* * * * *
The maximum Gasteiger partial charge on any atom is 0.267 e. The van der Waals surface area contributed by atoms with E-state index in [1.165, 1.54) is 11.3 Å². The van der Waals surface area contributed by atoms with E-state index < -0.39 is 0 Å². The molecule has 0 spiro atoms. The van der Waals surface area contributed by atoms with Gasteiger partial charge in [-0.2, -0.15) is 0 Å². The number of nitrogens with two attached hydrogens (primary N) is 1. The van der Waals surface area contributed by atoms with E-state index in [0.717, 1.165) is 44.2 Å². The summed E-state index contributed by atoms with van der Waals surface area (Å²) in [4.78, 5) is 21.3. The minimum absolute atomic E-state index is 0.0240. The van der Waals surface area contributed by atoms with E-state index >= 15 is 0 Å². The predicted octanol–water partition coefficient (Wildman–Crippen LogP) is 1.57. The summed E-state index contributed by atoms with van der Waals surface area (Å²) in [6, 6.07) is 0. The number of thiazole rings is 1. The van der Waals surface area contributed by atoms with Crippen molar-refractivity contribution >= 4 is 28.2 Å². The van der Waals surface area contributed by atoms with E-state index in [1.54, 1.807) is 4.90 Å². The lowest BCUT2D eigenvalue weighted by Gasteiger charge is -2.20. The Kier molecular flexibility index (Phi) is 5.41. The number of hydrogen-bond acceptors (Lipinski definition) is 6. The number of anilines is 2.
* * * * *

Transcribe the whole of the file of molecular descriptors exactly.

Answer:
The maximum Gasteiger partial charge on any atom is 0.267 e. The van der Waals surface area contributed by atoms with E-state index in [1.165, 1.54) is 11.3 Å². The van der Waals surface area contributed by atoms with E-state index < -0.39 is 0 Å². The molecule has 0 spiro atoms. The van der Waals surface area contributed by atoms with Gasteiger partial charge in [-0.2, -0.15) is 0 Å². The number of nitrogens with two attached hydrogens (primary N) is 1. The van der Waals surface area contributed by atoms with E-state index in [0.717, 1.165) is 44.2 Å². The summed E-state index contributed by atoms with van der Waals surface area (Å²) in [4.78, 5) is 21.3. The minimum absolute atomic E-state index is 0.0240. The van der Waals surface area contributed by atoms with E-state index >= 15 is 0 Å². The predicted octanol–water partition coefficient (Wildman–Crippen LogP) is 1.57. The summed E-state index contributed by atoms with van der Waals surface area (Å²) in [6, 6.07) is 0. The number of thiazole rings is 1. The van der Waals surface area contributed by atoms with Crippen molar-refractivity contribution >= 4 is 28.2 Å². The van der Waals surface area contributed by atoms with E-state index in [1.54, 1.807) is 4.90 Å². The lowest BCUT2D eigenvalue weighted by Gasteiger charge is -2.20. The Kier molecular flexibility index (Phi) is 5.41. The number of hydrogen-bond acceptors (Lipinski definition) is 6. The number of anilines is 2.